December 10, 2019

MHWFAC to host food allergy research symposium in Ann Arbor

Food allergy thought leaders from around the world will convene on the University of Michigan campus in June at an inaugural conference organized and hosted by U-M’s Mary H. Weiser Food Allergy Center (MHWFAC).

The two-day symposium, “Mechanisms and Treatment of Food Allergy,” will feature an array of distinguished speakers and panelists, to explore and discuss the latest in food allergy discovery and translational research.  The conference will take place June 11-12, 2020, at U-M’s North Campus Research Center in Ann Arbor. 

“A remarkable group of scientists, clinicians, regulators, industry representatives and patient advocates will gather to discuss the genesis of this epidemic — and current treatment and diagnostic approaches to manage it,” said James R. Baker, M.D., an allergist and founding director of the center.  “It will be an interactive cross-disciplinary meeting and will truly advance the discourse on this incredibly challenging disease.”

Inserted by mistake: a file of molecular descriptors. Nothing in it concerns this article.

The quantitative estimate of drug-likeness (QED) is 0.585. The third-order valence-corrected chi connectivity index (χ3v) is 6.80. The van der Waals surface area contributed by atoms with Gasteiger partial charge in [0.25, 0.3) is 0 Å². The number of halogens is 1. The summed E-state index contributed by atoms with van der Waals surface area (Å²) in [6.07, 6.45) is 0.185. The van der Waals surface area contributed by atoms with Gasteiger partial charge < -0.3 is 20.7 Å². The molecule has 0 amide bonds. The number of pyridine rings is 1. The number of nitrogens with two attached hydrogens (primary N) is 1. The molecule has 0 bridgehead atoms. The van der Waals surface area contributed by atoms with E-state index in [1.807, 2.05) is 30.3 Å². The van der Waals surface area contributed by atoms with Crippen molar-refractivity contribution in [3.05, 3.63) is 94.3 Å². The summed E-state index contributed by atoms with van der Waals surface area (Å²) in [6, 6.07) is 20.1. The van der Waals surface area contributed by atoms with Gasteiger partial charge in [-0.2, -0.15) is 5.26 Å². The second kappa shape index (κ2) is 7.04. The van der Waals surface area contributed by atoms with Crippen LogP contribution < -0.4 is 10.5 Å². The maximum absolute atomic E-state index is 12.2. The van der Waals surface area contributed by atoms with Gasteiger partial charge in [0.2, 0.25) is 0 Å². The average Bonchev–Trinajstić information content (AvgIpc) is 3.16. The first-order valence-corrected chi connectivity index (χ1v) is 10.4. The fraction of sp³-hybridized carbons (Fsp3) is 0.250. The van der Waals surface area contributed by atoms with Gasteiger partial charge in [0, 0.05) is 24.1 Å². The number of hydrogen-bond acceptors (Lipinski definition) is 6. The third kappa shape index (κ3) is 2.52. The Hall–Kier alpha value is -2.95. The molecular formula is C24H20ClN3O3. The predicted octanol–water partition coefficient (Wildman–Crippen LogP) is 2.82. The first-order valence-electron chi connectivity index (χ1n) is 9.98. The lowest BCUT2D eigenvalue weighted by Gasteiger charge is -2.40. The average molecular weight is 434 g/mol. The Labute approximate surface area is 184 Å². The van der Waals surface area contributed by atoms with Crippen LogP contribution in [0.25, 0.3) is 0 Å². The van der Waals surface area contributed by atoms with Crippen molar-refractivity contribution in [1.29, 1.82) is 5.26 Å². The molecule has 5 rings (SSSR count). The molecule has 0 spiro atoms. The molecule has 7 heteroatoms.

Food allergy is a growing and costly public health concern. An estimated 20 million Americans are coping with the life-altering – and frequently life-threatening – effects of the condition.  The economic impact to families is estimated at about $25 billion in the United States alone.   For reasons that elude medical experts, the incidence of severe food allergy is on the rise, with a 50 percent increase in number of children diagnosed from 1997 to 2011. 

“The symposium will highlight the most recent, most significant discovery, and advance understanding for both clinicians and scientists,” Baker said.  “We expect this robust exchange will lead to new collaborations and partnerships as well as opening up additional avenues of research.”

The symposium is sponsored by the Michigan Food Allergy Research Accelerator (M-FARA), developed with a five-year, $5 million anonymous gift to the MHWFAC.  Through research grants and other support, M-FARA aims to transform understanding of the mechanisms driving an increase in food allergy rates, and to develop innovative strategies for diagnosing and treating food allergies.